Ontology Revisited

Author: Ruth Groff
Publisher: Routledge
ISBN: 0415574110
Format: PDF, ePub, Mobi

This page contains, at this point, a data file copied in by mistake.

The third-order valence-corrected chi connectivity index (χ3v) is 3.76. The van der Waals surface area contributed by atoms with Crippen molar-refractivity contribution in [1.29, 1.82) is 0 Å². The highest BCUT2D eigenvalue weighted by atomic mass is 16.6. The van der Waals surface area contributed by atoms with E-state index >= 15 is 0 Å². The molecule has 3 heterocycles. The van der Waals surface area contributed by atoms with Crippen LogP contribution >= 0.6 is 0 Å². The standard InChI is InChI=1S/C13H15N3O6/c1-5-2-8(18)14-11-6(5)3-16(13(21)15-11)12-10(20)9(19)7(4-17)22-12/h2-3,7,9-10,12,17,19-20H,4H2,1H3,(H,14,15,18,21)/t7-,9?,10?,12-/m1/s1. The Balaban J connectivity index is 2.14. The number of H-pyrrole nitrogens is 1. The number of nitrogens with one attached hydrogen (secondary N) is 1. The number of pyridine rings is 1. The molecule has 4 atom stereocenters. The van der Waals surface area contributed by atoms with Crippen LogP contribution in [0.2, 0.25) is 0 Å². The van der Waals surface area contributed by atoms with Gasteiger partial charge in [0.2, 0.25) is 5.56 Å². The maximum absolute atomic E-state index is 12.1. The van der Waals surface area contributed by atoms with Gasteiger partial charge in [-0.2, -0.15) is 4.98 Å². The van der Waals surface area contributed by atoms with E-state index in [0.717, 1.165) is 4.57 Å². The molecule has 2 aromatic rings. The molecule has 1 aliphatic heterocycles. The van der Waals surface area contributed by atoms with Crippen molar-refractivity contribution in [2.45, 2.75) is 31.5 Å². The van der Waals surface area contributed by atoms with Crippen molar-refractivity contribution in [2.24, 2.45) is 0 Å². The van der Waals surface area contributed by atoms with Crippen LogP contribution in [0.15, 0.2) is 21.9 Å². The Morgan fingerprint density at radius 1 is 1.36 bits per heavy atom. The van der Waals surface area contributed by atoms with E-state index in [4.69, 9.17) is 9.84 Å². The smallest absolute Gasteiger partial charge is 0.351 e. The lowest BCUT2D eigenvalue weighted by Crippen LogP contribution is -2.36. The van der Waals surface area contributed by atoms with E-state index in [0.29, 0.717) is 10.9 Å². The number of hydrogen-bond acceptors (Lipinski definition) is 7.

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Groff's argument runs counter to the familiar anti-metaphysical habit. Social and political philosophy, she maintains, is not as metaphysically neutral as it may seem. Even the most deontological of theories connects up with an attendant set of philosophical commitments regarding what kinds of things exist, as a fundamental ontological matter, and what they are like. These are topics of interest not just to social and political philosophers, but to social scientists and to philosophers of social science as well. "Ruth Groff has broken new ground in demonstrating the connection between social and political thought and the ontology of causal powers. Her account of the structure of Humean thinking about agency is excellent. Especially significant is the role that she assigns to Kantianism in the analysis that she develops. She moves effortlessly between contemporary metaphysics, political theory, critical social theory, and the history of modern philosophy, offering trenchant insights along the way into the work of thinkers ranging from Hume himself to Mill, Adorno, and Martha Nussbaum, and into debates over agent causation and emergence. There is even a discussion, in the final chapter, of Spinoza. This is big-picture philosophy at its best: rigorous and exacting at the level of detail; original, compelling and systematic in the whole." - Stephen Mumford, Professor of Metaphysics and Dean of the Faculty of Arts, University of Nottingham